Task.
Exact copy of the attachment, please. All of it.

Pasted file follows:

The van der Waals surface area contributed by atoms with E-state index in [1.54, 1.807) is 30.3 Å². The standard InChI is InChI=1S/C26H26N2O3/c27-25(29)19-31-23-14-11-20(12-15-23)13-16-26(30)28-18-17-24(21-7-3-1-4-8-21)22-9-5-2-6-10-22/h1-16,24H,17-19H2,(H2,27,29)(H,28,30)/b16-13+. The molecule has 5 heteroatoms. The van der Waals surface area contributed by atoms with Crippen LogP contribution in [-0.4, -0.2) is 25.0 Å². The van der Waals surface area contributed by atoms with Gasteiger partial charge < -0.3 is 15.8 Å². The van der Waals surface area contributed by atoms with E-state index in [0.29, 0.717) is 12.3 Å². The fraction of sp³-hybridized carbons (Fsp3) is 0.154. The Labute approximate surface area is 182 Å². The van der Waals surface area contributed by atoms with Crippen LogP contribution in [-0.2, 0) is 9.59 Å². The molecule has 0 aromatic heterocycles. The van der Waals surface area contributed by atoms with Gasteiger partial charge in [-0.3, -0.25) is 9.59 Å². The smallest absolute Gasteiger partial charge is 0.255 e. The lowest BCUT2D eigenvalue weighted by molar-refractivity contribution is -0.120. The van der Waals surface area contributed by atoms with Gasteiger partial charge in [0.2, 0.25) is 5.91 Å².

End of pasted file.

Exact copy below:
The van der Waals surface area contributed by atoms with E-state index in [1.54, 1.807) is 30.3 Å². The standard InChI is InChI=1S/C26H26N2O3/c27-25(29)19-31-23-14-11-20(12-15-23)13-16-26(30)28-18-17-24(21-7-3-1-4-8-21)22-9-5-2-6-10-22/h1-16,24H,17-19H2,(H2,27,29)(H,28,30)/b16-13+. The molecule has 5 heteroatoms. The van der Waals surface area contributed by atoms with Crippen LogP contribution in [-0.4, -0.2) is 25.0 Å². The van der Waals surface area contributed by atoms with Gasteiger partial charge < -0.3 is 15.8 Å². The van der Waals surface area contributed by atoms with E-state index in [0.29, 0.717) is 12.3 Å². The fraction of sp³-hybridized carbons (Fsp3) is 0.154. The Labute approximate surface area is 182 Å². The van der Waals surface area contributed by atoms with Crippen LogP contribution in [-0.2, 0) is 9.59 Å². The molecule has 0 aromatic heterocycles. The van der Waals surface area contributed by atoms with Gasteiger partial charge in [-0.3, -0.25) is 9.59 Å². The smallest absolute Gasteiger partial charge is 0.255 e. The lowest BCUT2D eigenvalue weighted by molar-refractivity contribution is -0.120. The van der Waals surface area contributed by atoms with Gasteiger partial charge in [0.2, 0.25) is 5.91 Å².